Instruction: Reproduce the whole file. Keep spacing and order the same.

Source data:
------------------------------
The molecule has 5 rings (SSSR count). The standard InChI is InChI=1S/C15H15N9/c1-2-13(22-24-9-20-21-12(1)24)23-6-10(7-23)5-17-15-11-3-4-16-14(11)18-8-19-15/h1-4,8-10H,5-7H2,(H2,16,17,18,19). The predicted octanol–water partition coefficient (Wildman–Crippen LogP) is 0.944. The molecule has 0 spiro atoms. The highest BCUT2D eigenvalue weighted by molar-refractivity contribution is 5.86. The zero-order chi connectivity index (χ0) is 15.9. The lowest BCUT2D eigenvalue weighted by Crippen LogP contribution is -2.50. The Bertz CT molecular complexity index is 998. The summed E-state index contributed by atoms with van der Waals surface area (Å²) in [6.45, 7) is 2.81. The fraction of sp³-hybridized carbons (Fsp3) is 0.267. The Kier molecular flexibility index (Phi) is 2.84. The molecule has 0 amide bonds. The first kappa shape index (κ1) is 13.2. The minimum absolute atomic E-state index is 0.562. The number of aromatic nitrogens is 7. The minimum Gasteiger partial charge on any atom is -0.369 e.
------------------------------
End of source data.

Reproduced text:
The molecule has 5 rings (SSSR count). The standard InChI is InChI=1S/C15H15N9/c1-2-13(22-24-9-20-21-12(1)24)23-6-10(7-23)5-17-15-11-3-4-16-14(11)18-8-19-15/h1-4,8-10H,5-7H2,(H2,16,17,18,19). The predicted octanol–water partition coefficient (Wildman–Crippen LogP) is 0.944. The molecule has 0 spiro atoms. The highest BCUT2D eigenvalue weighted by molar-refractivity contribution is 5.86. The zero-order chi connectivity index (χ0) is 15.9. The lowest BCUT2D eigenvalue weighted by Crippen LogP contribution is -2.50. The Bertz CT molecular complexity index is 998. The summed E-state index contributed by atoms with van der Waals surface area (Å²) in [6.45, 7) is 2.81. The fraction of sp³-hybridized carbons (Fsp3) is 0.267. The Kier molecular flexibility index (Phi) is 2.84. The molecule has 0 amide bonds. The first kappa shape index (κ1) is 13.2. The minimum absolute atomic E-state index is 0.562. The number of aromatic nitrogens is 7. The minimum Gasteiger partial charge on any atom is -0.369 e.